Bring Your Human to Work: A book review by Bob Morris

Bring Your Human to Work10 Surefire Ways to Design a Workplace That Is Good for People, Great for Business, and Just Might Change the World
Erica Keswin
McGraw-Hill Pearson (September 2018)

“People don’t care how much you know until they know how much you care” Theodore Roosevelt

It is no coincidence that most of the companies annually ranked among those most highly admired and best to work for are also annually ranked among those that are most profitable and have the greatest cap value in their business segment. However different these companies may be in most respects, all of them have a workplace culture within which personal growth and professional development are most likely to thrive.

Erica Keswin asserts — and I agree — that “people crave work-life balance, sustainable work practices, and authentic, purpose-driven work cultures…Bringing our human to work will help us manage our technology and ourselves, too.”

The phrase “bring your human to work” means bringing humanity to work, and, enriching a workplace culture “where people can feel like they are plugged into something bigger than themselves — that’s a human culture. That’s the kind of place that businesses need to create if they want to succeed in this purpose-driven marketplace and the race for young, very-much-in-demand talent.”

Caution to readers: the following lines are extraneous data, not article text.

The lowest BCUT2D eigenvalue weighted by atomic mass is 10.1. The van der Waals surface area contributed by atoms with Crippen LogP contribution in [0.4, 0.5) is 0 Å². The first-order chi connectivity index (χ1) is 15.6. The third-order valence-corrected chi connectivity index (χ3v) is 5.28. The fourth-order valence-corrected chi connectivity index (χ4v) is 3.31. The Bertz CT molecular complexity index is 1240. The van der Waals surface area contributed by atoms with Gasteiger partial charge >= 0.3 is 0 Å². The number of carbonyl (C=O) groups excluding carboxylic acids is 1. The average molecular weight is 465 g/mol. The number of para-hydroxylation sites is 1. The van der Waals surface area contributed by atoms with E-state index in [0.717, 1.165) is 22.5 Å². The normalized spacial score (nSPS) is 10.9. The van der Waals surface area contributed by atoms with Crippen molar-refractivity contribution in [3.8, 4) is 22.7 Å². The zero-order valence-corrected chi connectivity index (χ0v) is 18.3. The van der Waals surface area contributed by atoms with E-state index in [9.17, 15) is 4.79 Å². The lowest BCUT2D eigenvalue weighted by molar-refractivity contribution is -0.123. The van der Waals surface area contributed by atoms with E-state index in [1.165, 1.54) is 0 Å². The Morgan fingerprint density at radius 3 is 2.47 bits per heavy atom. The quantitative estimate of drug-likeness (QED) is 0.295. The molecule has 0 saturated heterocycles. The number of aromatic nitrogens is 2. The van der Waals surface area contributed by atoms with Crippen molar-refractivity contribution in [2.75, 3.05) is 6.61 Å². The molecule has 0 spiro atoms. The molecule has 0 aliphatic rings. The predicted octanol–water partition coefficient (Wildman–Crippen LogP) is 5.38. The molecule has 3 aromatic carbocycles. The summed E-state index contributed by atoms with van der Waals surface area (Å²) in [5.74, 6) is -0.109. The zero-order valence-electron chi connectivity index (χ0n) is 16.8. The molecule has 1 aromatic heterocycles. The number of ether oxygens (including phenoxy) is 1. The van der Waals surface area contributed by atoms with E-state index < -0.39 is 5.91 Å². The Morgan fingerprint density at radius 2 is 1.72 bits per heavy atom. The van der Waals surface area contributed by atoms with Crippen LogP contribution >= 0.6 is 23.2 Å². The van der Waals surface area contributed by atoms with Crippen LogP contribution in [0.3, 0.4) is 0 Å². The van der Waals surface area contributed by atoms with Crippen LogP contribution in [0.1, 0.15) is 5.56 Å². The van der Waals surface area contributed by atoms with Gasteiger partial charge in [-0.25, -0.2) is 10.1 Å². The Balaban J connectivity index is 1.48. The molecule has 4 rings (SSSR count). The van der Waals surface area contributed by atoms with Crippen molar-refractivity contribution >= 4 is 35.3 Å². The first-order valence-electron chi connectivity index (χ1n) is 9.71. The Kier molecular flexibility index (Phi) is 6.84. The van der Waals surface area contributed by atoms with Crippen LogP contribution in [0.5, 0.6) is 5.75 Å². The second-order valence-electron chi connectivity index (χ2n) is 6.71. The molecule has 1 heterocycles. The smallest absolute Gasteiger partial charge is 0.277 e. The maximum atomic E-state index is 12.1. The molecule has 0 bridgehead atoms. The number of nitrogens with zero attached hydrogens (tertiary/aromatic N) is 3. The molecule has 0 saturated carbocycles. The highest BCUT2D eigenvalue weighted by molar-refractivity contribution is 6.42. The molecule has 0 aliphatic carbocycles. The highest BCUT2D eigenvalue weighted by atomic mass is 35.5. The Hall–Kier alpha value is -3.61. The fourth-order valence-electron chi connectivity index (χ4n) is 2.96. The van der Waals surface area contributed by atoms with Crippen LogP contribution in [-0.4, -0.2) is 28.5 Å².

In this book, Kerswin identifies and explains ten ways to establish and then strengthen such a culture. The specific initiatives are best revealed within the narrative, in context, but they are directly relevant to all organizations, whatever their size and nature may be.

Machines will have increasingly greater impact in months and years to come. Erica Keswin is convinced that, as a result, “the human touch” will have even greater value in personal relationships, both at work and elsewhere.  We don’t share joy or grief with a machine. We don’t depend on a machine to provide advice when a marriage is falling apart or a career is in a ditch. In other words, we do not have relationships with machines based on shared values, our better instincts, and a desire to “light a candle wherever we are” when engulfed in darkness.

Our humanity cannot out-perform new and better technologies but it can ensure that these same technologies improve not only our standard of living but also our quality of life within and beyond the workplace.


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